NSF examines system for helping to match dental records

SEATTLE'National Science Foundation research is developing a system to automate the matching of dental records to help narrow the search in identifying human remains.

Like the fingerprint, no two dental records are exactly the same, said Gamal Fahmy, a research assistant professor at West Virginia University.

The initial use for the technology will be to find the names of previously unidentified human remains. A set of teeth is the biometric that best stays intact after death, especially in extreme conditions such as during wartime, Fahmy said.

Fahmy and other researchers at Michigan State University and the University of Miami are developing what they call the Automated Dental Identification System, which is modeled after the Federal Bureau of Investigation's Automated Fingerprint Identification System. The FBI is providing test data for the project, as well as testing prototypes of the system.

Fahmy spoke at the fifth annual National Conference on Digital Government Research, held this week in Seattle. The conference is a forum for participants in NSF's Digital Government Research Program to share ideas and present research.

Fahmy said the Justice Department currently has a large database filled with information on unidentified corpses. It also has a database of missing people, and has dental records for many of them. Yet forensics investigators hoping to make a match between the two groups must match the dental records by hand, a time-consuming and nearly impossible task, given the large number of possible matches.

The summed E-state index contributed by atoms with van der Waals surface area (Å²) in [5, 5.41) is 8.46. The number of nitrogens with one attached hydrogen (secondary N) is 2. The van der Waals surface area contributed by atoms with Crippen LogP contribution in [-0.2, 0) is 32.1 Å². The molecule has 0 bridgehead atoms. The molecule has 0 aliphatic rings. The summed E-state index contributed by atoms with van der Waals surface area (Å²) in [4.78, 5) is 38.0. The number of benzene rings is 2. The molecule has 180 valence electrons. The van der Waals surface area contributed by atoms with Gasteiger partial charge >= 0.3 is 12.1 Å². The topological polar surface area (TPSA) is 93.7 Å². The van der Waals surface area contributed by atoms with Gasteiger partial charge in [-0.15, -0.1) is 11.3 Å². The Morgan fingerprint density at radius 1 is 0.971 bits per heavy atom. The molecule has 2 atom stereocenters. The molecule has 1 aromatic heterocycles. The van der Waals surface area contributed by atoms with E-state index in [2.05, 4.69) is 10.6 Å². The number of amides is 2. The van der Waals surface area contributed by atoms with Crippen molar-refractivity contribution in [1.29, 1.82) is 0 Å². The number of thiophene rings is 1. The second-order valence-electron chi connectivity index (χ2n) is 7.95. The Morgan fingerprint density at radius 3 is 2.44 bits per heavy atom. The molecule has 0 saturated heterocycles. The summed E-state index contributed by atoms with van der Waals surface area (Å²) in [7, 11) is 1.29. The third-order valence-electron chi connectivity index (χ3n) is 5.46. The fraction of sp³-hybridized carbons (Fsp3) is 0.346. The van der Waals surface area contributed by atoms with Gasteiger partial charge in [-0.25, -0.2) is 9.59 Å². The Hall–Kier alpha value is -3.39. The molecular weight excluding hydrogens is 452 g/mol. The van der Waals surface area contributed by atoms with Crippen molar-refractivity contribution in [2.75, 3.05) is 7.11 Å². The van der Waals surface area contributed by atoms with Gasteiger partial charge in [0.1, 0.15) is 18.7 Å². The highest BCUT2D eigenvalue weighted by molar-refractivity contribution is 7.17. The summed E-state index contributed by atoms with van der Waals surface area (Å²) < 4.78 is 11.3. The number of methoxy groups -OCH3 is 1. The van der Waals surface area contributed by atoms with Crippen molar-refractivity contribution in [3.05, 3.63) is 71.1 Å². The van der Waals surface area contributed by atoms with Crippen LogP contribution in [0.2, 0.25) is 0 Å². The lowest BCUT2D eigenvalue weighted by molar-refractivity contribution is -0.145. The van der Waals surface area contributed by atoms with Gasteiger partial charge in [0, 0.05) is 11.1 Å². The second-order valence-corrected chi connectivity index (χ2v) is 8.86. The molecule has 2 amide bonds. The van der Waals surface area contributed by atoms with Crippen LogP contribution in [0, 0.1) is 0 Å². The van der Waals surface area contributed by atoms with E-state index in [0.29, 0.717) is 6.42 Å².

The application would sift through a database of possible matches, comparing them against the test subject. The closest matches will be presented to examiners, via a Web interface. A dental examiner must make the final identification.

The system currently uses MatLab mathematical software from The MathWorks Inc. of Natick, Mass., to visually outline the contours of each tooth in a set, which exist as X-rays. The system then uses MatLab and unique programs written in the C programming language to do pattern matching and to derive probabilities of how likely it is that two sets of teeth are the same.

Although the system now readily identifies individual teeth, the team is working to scale the system up to match entire sets of teeth, Fahmy said. It is also working on how to address the problems that fillings and missing teeth present to the matching process.

In addition to the Justice Department, the Defense Department could also use the application to help identify war casualties, Fahmy said.

The research team is developing the system with about $1 million in NSF funding, with additional funding from the National Institute of Justice.

About the Author

Joab Jackson is the senior technology editor for Government Computer News.


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